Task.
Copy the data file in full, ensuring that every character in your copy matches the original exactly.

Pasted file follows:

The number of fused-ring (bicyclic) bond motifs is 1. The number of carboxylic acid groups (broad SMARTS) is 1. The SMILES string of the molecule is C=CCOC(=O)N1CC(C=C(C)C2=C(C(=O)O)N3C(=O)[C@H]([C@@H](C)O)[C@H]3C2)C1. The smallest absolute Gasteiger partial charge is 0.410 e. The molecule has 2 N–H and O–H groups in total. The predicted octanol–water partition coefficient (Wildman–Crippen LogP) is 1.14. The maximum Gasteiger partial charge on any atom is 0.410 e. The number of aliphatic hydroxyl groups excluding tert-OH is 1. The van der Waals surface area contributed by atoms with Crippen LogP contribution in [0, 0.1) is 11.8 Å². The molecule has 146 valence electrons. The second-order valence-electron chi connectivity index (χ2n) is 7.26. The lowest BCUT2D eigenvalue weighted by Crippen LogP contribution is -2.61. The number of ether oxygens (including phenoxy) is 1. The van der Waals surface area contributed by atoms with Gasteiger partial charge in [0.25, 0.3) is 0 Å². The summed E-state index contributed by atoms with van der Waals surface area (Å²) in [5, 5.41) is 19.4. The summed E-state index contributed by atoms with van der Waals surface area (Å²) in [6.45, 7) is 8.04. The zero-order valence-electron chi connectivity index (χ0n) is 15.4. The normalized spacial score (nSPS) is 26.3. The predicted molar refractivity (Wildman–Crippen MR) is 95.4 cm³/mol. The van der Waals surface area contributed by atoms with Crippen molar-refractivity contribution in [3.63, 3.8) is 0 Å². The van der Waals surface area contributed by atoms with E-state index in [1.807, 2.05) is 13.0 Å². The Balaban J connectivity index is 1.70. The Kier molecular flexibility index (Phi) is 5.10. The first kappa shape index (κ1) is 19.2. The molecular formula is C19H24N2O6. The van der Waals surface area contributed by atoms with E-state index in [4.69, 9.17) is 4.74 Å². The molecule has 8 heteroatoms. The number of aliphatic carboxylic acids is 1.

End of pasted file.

The number of fused-ring (bicyclic) bond motifs is 1. The number of carboxylic acid groups (broad SMARTS) is 1. The SMILES string of the molecule is C=CCOC(=O)N1CC(C=C(C)C2=C(C(=O)O)N3C(=O)[C@H]([C@@H](C)O)[C@H]3C2)C1. The smallest absolute Gasteiger partial charge is 0.410 e. The molecule has 2 N–H and O–H groups in total. The predicted octanol–water partition coefficient (Wildman–Crippen LogP) is 1.14. The maximum Gasteiger partial charge on any atom is 0.410 e. The number of aliphatic hydroxyl groups excluding tert-OH is 1. The van der Waals surface area contributed by atoms with Crippen LogP contribution in [0, 0.1) is 11.8 Å². The molecule has 146 valence electrons. The second-order valence-electron chi connectivity index (χ2n) is 7.26. The lowest BCUT2D eigenvalue weighted by Crippen LogP contribution is -2.61. The number of ether oxygens (including phenoxy) is 1. The van der Waals surface area contributed by atoms with Gasteiger partial charge in [0.25, 0.3) is 0 Å². The summed E-state index contributed by atoms with van der Waals surface area (Å²) in [5, 5.41) is 19.4. The summed E-state index contributed by atoms with van der Waals surface area (Å²) in [6.45, 7) is 8.04. The zero-order valence-electron chi connectivity index (χ0n) is 15.4. The normalized spacial score (nSPS) is 26.3. The predicted molar refractivity (Wildman–Crippen MR) is 95.4 cm³/mol. The van der Waals surface area contributed by atoms with Crippen molar-refractivity contribution in [3.63, 3.8) is 0 Å². The van der Waals surface area contributed by atoms with E-state index in [1.807, 2.05) is 13.0 Å². The Balaban J connectivity index is 1.70. The Kier molecular flexibility index (Phi) is 5.10. The first kappa shape index (κ1) is 19.2. The molecular formula is C19H24N2O6. The van der Waals surface area contributed by atoms with E-state index in [4.69, 9.17) is 4.74 Å². The molecule has 8 heteroatoms. The number of aliphatic carboxylic acids is 1.